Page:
UK Culture Secretary Pushes Copyright Extension With Questionable Logic
from the can-I-get-paid-the-rest-of-my-life-please? dept
But, the truth is, government intervention in the music business does not have a glorious history. To paraphrase one of our greats, mixing pop and politics is not a straightforward business and, indeed, can be a bit embarrassing for all concerned.You would think, having admitted that when the industry has been successful without intervention and admitting that when the gov't does get involved, things tend to get messed up, he'd have a pretty rock solid reason for saying it's time to change. But he doesn't. His focus seems to be on the fact that musicians need to get paid for every song listened to -- which is simply not true. That may be the way things worked in the past (actually, that's not true -- because most record labels never handed that money over to musicians, but...), but plenty of musicians have figured out other ways of getting paid. Burnham seems to ignore all that, and posits the fallacy that if musicians don't get paid from each use of a recorded song, they don't get paid at all.
The British music business has been a major success story with government at arm's length, or further - in something of a state of mutual distrust.
Over the second half of the last century the industry grew into one of real economic and cultural significance -- and its output for many defined us internationally -- yet without significant government intervention or political help.
But I'm going to make the case this morning that necessity means that the old order of things needs to change.
While he talks about new and innovative business models that can come about due to the internet, he then makes the mistake that all music industry business models must be based on copyright:
Copyright underpins the music business -- and all our creative industries -- and the right response when it's put under pressure is not to abandon a system as outdated, but to make it work better.And then he goes for the "moral" angle, which makes very little sense:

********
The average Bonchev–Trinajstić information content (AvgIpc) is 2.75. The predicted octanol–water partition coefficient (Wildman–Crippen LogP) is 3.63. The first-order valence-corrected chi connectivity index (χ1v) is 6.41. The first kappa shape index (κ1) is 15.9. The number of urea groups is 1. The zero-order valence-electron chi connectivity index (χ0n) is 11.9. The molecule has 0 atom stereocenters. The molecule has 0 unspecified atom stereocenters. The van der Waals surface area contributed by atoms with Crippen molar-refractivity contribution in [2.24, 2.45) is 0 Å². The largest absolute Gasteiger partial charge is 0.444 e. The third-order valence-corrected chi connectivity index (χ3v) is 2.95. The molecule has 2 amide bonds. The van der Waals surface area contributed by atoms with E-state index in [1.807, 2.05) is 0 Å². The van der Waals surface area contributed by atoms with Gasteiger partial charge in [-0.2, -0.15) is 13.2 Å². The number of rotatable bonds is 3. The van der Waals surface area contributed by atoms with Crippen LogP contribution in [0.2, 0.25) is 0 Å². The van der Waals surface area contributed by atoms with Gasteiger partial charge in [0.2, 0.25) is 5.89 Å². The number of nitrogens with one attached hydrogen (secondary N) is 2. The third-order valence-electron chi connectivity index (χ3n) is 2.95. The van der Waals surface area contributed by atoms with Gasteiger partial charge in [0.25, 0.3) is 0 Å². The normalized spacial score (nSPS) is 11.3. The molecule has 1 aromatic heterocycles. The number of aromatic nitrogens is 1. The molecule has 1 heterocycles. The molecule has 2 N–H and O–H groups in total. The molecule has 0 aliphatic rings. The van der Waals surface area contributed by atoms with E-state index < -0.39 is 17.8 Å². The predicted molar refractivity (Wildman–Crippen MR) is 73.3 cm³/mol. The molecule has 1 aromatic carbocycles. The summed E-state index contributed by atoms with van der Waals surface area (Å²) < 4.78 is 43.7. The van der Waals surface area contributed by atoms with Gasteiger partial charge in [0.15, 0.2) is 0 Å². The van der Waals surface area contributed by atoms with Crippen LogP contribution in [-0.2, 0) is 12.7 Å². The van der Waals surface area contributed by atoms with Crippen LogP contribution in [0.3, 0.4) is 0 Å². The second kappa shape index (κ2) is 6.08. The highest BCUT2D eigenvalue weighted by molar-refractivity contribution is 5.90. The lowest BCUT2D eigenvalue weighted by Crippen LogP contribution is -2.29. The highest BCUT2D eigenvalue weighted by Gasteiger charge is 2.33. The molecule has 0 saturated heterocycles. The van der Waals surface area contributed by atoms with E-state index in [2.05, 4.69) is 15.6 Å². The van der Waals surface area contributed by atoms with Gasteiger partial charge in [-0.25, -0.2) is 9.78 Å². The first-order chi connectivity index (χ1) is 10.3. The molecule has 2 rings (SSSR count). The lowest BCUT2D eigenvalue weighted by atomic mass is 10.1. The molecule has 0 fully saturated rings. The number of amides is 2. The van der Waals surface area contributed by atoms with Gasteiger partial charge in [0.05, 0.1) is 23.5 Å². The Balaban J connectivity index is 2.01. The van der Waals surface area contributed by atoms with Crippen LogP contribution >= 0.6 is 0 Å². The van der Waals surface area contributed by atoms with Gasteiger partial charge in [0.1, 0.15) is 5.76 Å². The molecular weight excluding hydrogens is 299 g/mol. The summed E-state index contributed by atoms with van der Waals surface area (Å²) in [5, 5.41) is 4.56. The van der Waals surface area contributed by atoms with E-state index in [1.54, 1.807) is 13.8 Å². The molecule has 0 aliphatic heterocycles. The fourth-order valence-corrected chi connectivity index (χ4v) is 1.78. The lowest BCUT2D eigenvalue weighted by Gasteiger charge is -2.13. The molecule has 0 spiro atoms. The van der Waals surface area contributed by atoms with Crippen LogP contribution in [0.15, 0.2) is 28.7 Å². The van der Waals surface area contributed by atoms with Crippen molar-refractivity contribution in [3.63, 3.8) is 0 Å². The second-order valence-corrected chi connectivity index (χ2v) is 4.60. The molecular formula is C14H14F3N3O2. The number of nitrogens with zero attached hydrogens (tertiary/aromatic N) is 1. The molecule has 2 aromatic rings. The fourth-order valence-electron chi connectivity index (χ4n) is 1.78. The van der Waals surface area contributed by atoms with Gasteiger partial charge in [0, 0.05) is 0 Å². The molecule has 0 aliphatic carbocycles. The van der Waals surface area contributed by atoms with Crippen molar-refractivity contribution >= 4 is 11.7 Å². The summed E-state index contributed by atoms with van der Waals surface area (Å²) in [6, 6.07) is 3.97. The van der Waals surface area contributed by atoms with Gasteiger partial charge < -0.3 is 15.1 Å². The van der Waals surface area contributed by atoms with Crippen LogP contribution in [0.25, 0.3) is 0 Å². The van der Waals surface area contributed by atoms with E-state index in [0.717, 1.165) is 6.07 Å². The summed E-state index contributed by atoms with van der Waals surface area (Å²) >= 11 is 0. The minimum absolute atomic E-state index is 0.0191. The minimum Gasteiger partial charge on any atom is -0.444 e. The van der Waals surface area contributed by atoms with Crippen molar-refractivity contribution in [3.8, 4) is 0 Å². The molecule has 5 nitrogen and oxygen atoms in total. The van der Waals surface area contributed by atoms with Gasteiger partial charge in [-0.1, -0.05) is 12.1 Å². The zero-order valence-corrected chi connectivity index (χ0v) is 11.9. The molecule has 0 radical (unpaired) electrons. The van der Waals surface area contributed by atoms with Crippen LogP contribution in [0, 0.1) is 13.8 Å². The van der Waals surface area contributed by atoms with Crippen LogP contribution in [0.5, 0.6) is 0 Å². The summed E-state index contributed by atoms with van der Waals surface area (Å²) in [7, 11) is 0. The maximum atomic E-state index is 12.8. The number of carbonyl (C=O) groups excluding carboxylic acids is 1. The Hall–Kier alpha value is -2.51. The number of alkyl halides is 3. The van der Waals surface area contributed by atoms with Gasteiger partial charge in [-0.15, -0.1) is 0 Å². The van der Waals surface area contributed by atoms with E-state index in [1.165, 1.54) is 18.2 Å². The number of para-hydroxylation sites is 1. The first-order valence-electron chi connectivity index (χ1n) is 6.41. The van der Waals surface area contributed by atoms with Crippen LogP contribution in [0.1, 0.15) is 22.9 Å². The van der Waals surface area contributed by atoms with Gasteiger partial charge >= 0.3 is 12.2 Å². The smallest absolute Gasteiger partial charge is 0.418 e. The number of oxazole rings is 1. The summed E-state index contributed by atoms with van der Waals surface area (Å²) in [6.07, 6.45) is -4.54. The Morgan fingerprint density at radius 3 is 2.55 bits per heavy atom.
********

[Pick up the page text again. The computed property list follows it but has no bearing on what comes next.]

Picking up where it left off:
There is a moral case for performers benefiting from their work throughout their entire lifetime.There are numerous problems with this sentence. First of all, no one has ever said that performers don't benefit from their work throughout their lifetimes, even if they're not paid for every single use. But they should be the ones who set up how they benefit -- not the government. If I performed on a hit song in the 60s, there are plenty of ways to benefit: such as by convincing others to hire me by noting "Hey, look, I played the guitar on this number one hit from 1968..." or whatever.
But, Burnham is making a totally fallacious argument: that if you're not getting paid directly and repeatedly for the work, then there's some sort of moral code broken. On that, I think many people would disagree. Most folks get paid for their work once. They don't continue to get paid directly for it throughout their lifetimes. They're expected to keep working, and to save money so that eventually they can retire. Why should things be any different for performers?
And, the worst part is that Burnham leaves out the truly "moral" question of copyright extension: that it's taking content away from the public domain. The musicians who recorded performances fifty years ago entered into a deal with the public -- the public that Burnham is supposed to be representing, though he seems to think he represents the artists. They would perform the music and retain exclusive rights over it for 50 years. Then it goes into the public domain. To retroactively and unilaterally change that deal is completely unfair to everyone. It's saying that a deal that was entered into fifty years ago can be ignored and changed to benefit a single party against every other person. How is that possibly moral?
There's a lot more in the speech that is equally troubling, but it's just repeating the same old talking points. The speech also ignores the research that has shown that copyright extension won't actually give very much to the musicians, but will dump millions into the coffers of the big record labels. It's not surprising, because we've heard this before, but it's a speech that ignores reality and paints a fantasy picture of both what's happening in the industry and the entire purpose of copyright law.